September 2023 Update: Marking a nearly seven-year process and the final steps towards the world’s first post-quantum cryptography standards, the U.S. National Institute of Standards and Technology (NIST) released draft standards for quantum-safe algorithms on Aug. 24.
The transition to quantum-safe cryptography will hinge on two steps: inventorying all cryptographic assets and achieving crypto-agility through automation and centralized management. DigiCert’s customers investing in crypto-agility have deployed DigiCert® Trust Lifecycle Manager, which provides a comprehensive solution to discover, manage and automate digital trust across their organization.
For additional guidance on preparing for the transition to quantum cryptography, please refer to this blog.
Quantum computers will change the way many industries operate, and the impacts of quantum computing will affect all aspects of society. Quantum computers could be used to solve complex problems faster and more accurately than traditional computers, leading to new discoveries and breakthroughs in various sectors (read our predictions about quantum’s impact by sector here). However, quantum computers could break many of the encryption algorithms currently used to secure digital trust. Thus, we’re exploring how quantum computing will impact security of various interactions that businesses and individuals rely on in everyday life in a series of blog posts.
First up, email security. With the increasing amount of sensitive information being exchanged through email, it is crucial that this information is protected from unauthorized access. Attacks on emails are on the rise; at the end of 2022 phishing was at the highest on record, according to the Anti-Phishing Working Group. Additionally, phishing is costing American businesses alone about $43 billion in the last five years according to the FBI. However, with the advent of quantum computing, the traditional methods of email security may no longer be sufficient. In this blog post, we will explore the potential impact of quantum computing on email security and what can be done to prepare for this new era of computing.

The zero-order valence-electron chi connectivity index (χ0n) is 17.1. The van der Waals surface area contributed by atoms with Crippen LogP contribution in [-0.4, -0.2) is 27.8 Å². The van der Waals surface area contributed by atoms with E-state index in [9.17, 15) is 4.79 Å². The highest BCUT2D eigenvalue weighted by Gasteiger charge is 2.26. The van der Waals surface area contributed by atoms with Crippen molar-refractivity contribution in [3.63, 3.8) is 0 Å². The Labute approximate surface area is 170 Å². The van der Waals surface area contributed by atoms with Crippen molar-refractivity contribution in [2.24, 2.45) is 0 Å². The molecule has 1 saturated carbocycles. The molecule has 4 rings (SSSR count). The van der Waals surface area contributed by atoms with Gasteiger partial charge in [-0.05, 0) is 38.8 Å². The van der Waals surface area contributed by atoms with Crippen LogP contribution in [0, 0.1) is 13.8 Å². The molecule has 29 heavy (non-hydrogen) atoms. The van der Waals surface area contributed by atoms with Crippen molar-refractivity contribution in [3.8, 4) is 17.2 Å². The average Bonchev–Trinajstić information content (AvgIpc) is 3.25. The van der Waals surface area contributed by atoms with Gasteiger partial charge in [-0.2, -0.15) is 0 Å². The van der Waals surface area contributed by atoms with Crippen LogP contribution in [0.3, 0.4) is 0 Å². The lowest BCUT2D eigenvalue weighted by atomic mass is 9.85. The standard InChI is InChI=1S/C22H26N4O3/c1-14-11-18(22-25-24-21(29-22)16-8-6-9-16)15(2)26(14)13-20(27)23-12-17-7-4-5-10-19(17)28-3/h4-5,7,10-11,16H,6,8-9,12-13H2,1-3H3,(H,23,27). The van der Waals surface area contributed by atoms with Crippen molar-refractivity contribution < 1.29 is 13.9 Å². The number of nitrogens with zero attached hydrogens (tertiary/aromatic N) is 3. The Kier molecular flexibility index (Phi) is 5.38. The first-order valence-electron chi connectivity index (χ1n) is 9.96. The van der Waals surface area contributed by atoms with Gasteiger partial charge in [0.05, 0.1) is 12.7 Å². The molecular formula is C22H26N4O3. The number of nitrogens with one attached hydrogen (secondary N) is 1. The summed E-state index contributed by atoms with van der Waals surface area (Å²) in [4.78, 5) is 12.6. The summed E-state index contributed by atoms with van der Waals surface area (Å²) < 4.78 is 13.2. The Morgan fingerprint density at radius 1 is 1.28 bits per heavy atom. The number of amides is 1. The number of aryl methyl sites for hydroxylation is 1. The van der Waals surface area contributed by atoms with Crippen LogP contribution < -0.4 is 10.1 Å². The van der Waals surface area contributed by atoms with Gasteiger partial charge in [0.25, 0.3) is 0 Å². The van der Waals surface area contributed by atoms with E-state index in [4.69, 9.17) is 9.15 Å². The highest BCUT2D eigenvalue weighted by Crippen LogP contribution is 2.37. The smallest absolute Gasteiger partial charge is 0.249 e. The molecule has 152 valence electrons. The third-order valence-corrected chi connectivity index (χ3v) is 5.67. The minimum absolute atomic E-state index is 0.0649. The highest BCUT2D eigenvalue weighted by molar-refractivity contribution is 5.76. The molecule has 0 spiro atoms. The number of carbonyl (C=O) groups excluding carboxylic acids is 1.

But first it is important to understand the fundamental differences between classical and quantum computing. While classical computers use bits to store and process information, quantum computers use qubits. Qubits can exist in multiple states at once, which allows quantum computers to perform certain calculations much faster than classical computers. This has the potential to greatly impact the field of cryptography, which is the science of secure communication.
For securing email, the key is authenticity and encryption, i.e., is the email really from who it says it is, and have the contents remained private in transit? The latter is dependent on the former, because if I can lie about who I am, I might have opened your mail, resealed it and resent it (to use a real-world analogy). Thus, there needs to be a way to ensure that an email is from who it says it is so that it can be trusted.
The way trust is established in email is with a protocol known as Secure/Multipurpose Internet Mail Extension (S/MIME), which dictates how to send digitally signed and encrypted email messages. S/MIME is widely used and has just adopted the first industry-wide standards for improving email security, expected to become enforced in September. The S/MIME protocol typically uses one of the most widely used encryption algorithms, RSA. RSA relies on the fact that it is currently infeasible for a classical computer to factor large prime numbers. However, a quantum computer could potentially factor these numbers much faster, rendering RSA encryption ineffective. This would leave the sensitive information exchanged through email vulnerable to unauthorized access, essentially meaning the authentication process of proving the identity of email senders will need to be upgraded.
Furthermore, emails are often stored for long periods of time. For legal and other reasons, it's often important to be able to validate the digital signature on an email that was sent previously, perhaps even years or a decade ago. Signatures on stored email are going to slowly lose strength, as it becomes easier and easier to forge them over time with quantum computers and other advances. It may be desired or necessary in some use cases to re-sign emails or documents with a stronger signature and an assertion that the previous signature was valid so it can continue to be trusted, but doing so has its own sets of complexities and challenges. Thus, post-quantum cryptography (PQC) standards groups are currently working on ways to secure stored, signed data. Expect more information on this to come in the future.
So what can be done to prepare for the era of quantum computing? The first step is to remain crypto-agile — to know where crypto is being used in your organization and have the tools to identify issues and fix them quickly. Crypto-agility is a security best practice regardless, but with quantum computers on the horizon, it will be even more important so that organizations can quickly swap out their crypto for quantum-resistant encryption methods.
DigiCert’s customers investing in crypto-agility have deployed DigiCert Trust Lifecycle Manager, which provides a comprehensive solution to discover, manage and automate digital trust across their organization. DigiCert Trust Lifecycle Manager is redefining the meaning of certificate management by integrating CA-agnostic certificate management across public and private trust to deliver centralized visibility and control, prevent business disruption and secure identity and access.
Additionally, read three additional ways to secure email and install digital trust in the inbox.